Made-in-Alberta vaccine and drug development pipeline gets funding

Alberta invests $55.1M to taking vaccines, antiviral drugs from discovery to manufacturing

Made-in-Alberta vaccine and drug development pipeline gets fundingAlberta is building a better pipeline, but this one’s not for oil and gas products – it’s for vaccines and therapeutic drugs to fight viral diseases. The province announced a $55.1-million grant on Wednesday for University of Alberta research on ways to prevent and treat COVID-19, including $15 million for vaccine projects and $10 million for studies…

Promising chemotherapy treatment for bladder cancer enters human trials

A rejected patent application nearly derailed years of research, but support from experts saved the day

Promising chemotherapy treatment for bladder cancer enters human trialsIn 2015, University of Alberta cancer researcher Jack Tuszynski learned that his patent application for a promising chemotherapy treatment for people suffering from metastatic bladder cancer had been rejected by the U.S. Patent Office. “That was it. I thought, ‘We can’t proceed, we’re done, we spent almost a decade working on this and it’s a no go,’”…

SARS-CoV-2 uses sugars to invade human cells, new study shows

Understanding the process could help scientists look out for new, more infectious variants

SARS-CoV-2 uses sugars to invade human cells, new study showsSugars found on the surface of human cells influence COVID-19 infection, according to a University of Alberta-led study that’s one of the first to observe this relationship and suggests that cells in the brain might be particularly susceptible. “The idea here is that the virus is leveraging or using the host glycans, or the host sugars,…

Infections from respiratory viruses follow predictable seasonal pattern

Infections peak in January to June – a pattern that could help the health-care system plan

Infections from respiratory viruses follow predictable seasonal patternResearchers have identified a clear-cut seasonal pattern of respiratory viruses that could help hospitals plan for waves of sick patients. Bouts of respiratory illness from six viruses that were analyzed all peak in January and hit a low in June, with the peaks worse every second year, according to lead researcher Michael Hawkes, a pediatrics…

How to decontaminate and reuse masks during pandemic

Heat and methylene blue decontaminate N95 respirators, surgical masks without affecting performance

How to decontaminate and reuse masks during pandemicAn international study involving University of Alberta researchers has revealed two effective ways to sterilize disposable masks, potentially allowing them to be reused by health-care workers during the COVID-19 pandemic in areas with limited resources. The study, led out of the University of Colorado and involving an international consortium of researchers, offers health authorities clear…

Discovery shows promise for safer, more effective COVID-19 treatments

Protease inhibitor compounds interfere with the SARS-CoV-2 virus’s ability to replicate itself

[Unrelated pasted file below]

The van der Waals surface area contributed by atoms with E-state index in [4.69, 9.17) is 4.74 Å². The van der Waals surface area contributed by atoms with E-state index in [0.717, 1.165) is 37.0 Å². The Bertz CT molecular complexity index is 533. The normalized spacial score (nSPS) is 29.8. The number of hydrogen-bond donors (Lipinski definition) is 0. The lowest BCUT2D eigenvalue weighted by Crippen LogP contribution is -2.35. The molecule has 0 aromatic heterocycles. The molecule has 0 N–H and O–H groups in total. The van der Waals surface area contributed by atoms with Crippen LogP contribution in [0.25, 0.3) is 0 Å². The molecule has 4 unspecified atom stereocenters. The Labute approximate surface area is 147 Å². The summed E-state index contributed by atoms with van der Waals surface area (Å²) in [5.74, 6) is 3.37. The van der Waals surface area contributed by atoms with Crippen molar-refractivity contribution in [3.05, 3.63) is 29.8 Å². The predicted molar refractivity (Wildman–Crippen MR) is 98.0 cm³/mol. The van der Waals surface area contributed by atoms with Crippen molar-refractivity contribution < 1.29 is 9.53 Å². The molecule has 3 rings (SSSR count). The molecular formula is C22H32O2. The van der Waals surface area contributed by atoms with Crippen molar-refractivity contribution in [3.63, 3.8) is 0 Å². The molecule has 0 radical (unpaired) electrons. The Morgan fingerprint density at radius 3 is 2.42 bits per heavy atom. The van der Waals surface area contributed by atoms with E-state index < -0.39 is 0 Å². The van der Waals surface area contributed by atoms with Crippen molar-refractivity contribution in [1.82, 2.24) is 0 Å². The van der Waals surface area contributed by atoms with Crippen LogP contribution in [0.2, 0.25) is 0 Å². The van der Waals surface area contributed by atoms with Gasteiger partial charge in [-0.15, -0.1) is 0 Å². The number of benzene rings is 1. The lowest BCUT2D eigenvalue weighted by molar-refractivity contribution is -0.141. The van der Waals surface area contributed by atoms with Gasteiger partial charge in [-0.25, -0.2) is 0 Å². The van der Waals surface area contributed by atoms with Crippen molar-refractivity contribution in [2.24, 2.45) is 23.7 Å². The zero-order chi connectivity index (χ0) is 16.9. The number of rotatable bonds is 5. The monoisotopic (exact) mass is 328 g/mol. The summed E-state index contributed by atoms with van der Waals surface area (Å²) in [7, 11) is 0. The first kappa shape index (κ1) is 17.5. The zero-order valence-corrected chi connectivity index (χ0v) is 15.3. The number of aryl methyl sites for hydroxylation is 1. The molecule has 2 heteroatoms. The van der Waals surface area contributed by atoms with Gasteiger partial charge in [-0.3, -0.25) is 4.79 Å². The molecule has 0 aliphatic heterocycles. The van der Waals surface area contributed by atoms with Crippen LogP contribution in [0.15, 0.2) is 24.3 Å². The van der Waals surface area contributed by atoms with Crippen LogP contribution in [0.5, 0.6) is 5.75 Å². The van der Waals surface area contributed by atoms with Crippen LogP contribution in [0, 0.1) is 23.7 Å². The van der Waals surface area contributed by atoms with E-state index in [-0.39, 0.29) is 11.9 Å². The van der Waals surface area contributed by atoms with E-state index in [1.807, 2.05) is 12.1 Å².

Discovery shows promise for safer, more effective COVID-19 treatmentsA team of researchers at the University of Alberta has uncovered new antiviral agents that could lead to safer and more effective COVID-19 treatments than other drugs under development. In a recently published paper in the Journal of Medicinal Chemistry, the researchers identified novel protease inhibitor compounds that interfere with the SARS-CoV-2 virus’s ability to replicate…

Sex matters when it comes to your susceptibility to infections

Anemia generates different immune responses in men and women

Sex matters when it comes to your susceptibility to infectionsA University of Alberta-led study shows that when it comes to susceptibility to infections and other health conditions, sex matters. The research, published in the journal Frontiers in Immunology, was led by U of A immunologist Shokrollah Elahi. Elahi and his team looked at how anemia – a condition in which a person lacks enough mature red…

Convalescent plasma doesn’t help severely ill COVID-19 patients: study

Blood transfusions from people who recovered from the disease didn’t help patients improve

Convalescent plasma doesn’t help severely ill COVID-19 patients: studyGiving severely ill COVID-19 patients a blood transfusion from donors who have already recovered from the virus did not help them improve. In some cases, according to a major Canadian-led clinical trial reporting results in Nature Medicine, it made them sicker. “Convalescent plasma had been found to boost immunity in patients infected with some other viral…

The fight against future pandemics must be proactive

Instead of playing catch-up with the next virus, precision medicine lets us deal with it swiftly

The fight against future pandemics must be proactiveOn March 17, David Wishart, ’83 BSc (Hons), fielded a call from Medellin, Colombia. A company called Quantrack had a job for him. The novel COVID‑19 coronavirus had its hooks in the country. The Quantrack team figured that if Wishart, a professor of both biology and computing science, could make one of his famous heat…

Inhibitors could lead to new antiviral drugs to treat COVID-19

May be the best option for treating outbreaks in unvaccinated and under-vaccinated populations

Inhibitors could lead to new antiviral drugs to treat COVID-19The rapid development of safe and effective COVID-19 vaccines has been a major step forward in helping bring the pandemic under control. But with the rise of variants and an uneven global distribution of vaccines, COVID-19 is a disease that will have to be managed for some time. Antiviral drugs that target the way the…